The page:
10 Facts You Need to Know For Writing Your Will


Preparing a will is one of the most important things you can do to put your life in order. Among other things, it will help you decide what to do with your most important stuff, which may give you peace of mind.

That said, planning for your demise isn’t pleasant, and if you haven’t taken the time to write a will, that’s not surprising. A 2022 survey by Caring.com indicates that only 33 percent of Americans have a will or living trust — and 67 percent don’t.

Why not? In the survey, about 40 percent of the respondents admitted that they hadn’t gotten around to it, 13 percent said estate planning was too expensive, and 12 percent said they didn’t know how to get a will.

You, like others, may not completely understand how a will works, why you need one and what a complicated mess you will foist upon your loved ones if you fail to leave this important document.  

For example, not only will you give up your right to say what happens to your assets, the same holds true for any minor children you may have, says Joe Fresard, an attorney at Simasko Law in Mount Clemens, Michigan. “When there is no will, there is a much better chance that there will be fighting within the family, as no one knows what your wishes really were.”

Can you write a will on your own? Possibly. But keep in mind that the laws governing wills vary state by state. The following tips describe, among other things, how wills work, why they’re so important, how to create a valid one and whether you need to consult an expert.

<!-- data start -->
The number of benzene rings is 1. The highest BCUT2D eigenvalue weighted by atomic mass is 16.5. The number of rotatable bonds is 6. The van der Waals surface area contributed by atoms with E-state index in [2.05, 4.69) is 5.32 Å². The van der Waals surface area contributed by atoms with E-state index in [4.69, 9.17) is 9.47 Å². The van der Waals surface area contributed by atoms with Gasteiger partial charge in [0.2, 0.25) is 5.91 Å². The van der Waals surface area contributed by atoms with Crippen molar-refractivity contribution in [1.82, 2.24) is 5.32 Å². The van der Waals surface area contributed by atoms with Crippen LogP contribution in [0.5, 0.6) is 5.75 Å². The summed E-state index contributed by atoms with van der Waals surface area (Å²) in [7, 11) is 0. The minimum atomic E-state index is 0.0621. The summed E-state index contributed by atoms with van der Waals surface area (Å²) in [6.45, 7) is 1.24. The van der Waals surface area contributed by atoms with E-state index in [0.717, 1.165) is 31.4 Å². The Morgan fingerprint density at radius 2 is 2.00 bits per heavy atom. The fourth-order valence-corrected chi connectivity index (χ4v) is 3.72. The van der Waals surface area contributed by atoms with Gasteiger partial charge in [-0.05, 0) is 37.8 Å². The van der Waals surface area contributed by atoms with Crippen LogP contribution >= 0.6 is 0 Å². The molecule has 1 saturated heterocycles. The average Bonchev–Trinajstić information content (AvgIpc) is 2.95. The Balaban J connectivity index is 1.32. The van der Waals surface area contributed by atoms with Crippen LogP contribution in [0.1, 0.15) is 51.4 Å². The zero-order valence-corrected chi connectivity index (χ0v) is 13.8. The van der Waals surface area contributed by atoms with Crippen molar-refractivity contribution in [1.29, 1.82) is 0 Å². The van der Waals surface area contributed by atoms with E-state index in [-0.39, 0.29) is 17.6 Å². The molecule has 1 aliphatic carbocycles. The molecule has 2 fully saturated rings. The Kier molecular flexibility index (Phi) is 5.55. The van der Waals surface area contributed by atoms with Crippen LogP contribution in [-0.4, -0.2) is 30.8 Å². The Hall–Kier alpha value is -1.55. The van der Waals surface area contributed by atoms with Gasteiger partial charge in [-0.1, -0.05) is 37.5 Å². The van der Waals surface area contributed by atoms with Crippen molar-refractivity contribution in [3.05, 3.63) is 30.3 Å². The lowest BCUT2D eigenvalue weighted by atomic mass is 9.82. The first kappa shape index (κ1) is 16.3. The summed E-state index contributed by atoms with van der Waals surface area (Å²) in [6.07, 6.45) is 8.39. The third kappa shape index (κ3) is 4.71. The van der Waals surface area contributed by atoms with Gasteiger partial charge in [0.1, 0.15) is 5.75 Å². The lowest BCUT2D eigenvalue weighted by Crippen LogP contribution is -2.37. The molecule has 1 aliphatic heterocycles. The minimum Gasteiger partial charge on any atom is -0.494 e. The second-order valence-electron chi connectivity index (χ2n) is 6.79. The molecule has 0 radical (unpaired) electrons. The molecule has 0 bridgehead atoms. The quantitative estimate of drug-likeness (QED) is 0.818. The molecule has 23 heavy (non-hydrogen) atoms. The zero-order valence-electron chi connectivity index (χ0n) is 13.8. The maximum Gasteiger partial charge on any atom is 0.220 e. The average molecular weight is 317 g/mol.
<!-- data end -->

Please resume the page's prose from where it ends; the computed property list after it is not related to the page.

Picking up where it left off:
Video: Avoid These 3 Mistakes When Writing Your Will

1. What a will does

Your last will and testament is the legal document in which you, the “testator,” declare who will manage your estate after you die and who is entitled to your possessions. That includes large items, such as your home, and smaller things with sentimental value. You can also name the guardians for minor children or other dependents.

To be valid, your will must have two witnesses and meet other criteria, as required by your state. The person you name to carry out your wishes is your “executor,” who will pay your final bills and disperse your assets to beneficiaries.

Note: Some types of property, including certain insurance policies and retirement accounts, generally aren’t covered by wills. You should have chosen beneficiaries for them. Make sure to update your beneficiaries as life changes — if you divorce, for example — as whoever is listed at the time of your passing will receive these assets.

2. If you die without one

Without a valid will, you die “intestate.” That usually means your estate will be settled based on the laws of your state, which determine who inherits what. Your estate will go through probate, the legal process of transferring the property of a deceased person to the rightful heirs.

With no will, you have no executor, so a judge will appoint an administrator to disperse your assets. It may be someone you and your family don’t know. The decision he or she makes may be contrary to your wishes and those of your heirs.

Should your will be deemed invalid for some reason, a judge will name an “administrator” to handle matters.